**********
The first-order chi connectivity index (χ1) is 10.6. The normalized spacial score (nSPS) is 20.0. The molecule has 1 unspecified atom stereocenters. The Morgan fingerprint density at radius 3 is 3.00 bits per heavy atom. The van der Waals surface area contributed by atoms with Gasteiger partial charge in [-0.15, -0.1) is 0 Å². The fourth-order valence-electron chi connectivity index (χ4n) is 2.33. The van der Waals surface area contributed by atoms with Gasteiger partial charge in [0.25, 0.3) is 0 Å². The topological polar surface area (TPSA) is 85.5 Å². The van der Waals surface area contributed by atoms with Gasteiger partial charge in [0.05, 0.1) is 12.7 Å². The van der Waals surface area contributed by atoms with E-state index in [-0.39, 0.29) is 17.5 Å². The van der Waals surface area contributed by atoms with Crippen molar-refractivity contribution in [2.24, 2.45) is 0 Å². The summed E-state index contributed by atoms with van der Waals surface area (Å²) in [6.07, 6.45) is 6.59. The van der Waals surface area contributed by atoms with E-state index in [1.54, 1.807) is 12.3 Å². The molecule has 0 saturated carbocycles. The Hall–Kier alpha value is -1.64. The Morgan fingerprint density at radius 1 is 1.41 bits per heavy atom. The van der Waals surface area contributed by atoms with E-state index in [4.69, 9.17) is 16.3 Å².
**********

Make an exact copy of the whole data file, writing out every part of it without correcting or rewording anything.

The first-order chi connectivity index (χ1) is 10.6. The normalized spacial score (nSPS) is 20.0. The molecule has 1 unspecified atom stereocenters. The Morgan fingerprint density at radius 3 is 3.00 bits per heavy atom. The van der Waals surface area contributed by atoms with Gasteiger partial charge in [-0.15, -0.1) is 0 Å². The fourth-order valence-electron chi connectivity index (χ4n) is 2.33. The van der Waals surface area contributed by atoms with Gasteiger partial charge in [0.25, 0.3) is 0 Å². The topological polar surface area (TPSA) is 85.5 Å². The van der Waals surface area contributed by atoms with Gasteiger partial charge in [0.05, 0.1) is 12.7 Å². The van der Waals surface area contributed by atoms with E-state index in [-0.39, 0.29) is 17.5 Å². The van der Waals surface area contributed by atoms with Crippen molar-refractivity contribution in [2.24, 2.45) is 0 Å². The summed E-state index contributed by atoms with van der Waals surface area (Å²) in [6.07, 6.45) is 6.59. The van der Waals surface area contributed by atoms with E-state index in [1.54, 1.807) is 12.3 Å². The molecule has 0 saturated carbocycles. The Hall–Kier alpha value is -1.64. The Morgan fingerprint density at radius 1 is 1.41 bits per heavy atom. The van der Waals surface area contributed by atoms with E-state index in [4.69, 9.17) is 16.3 Å².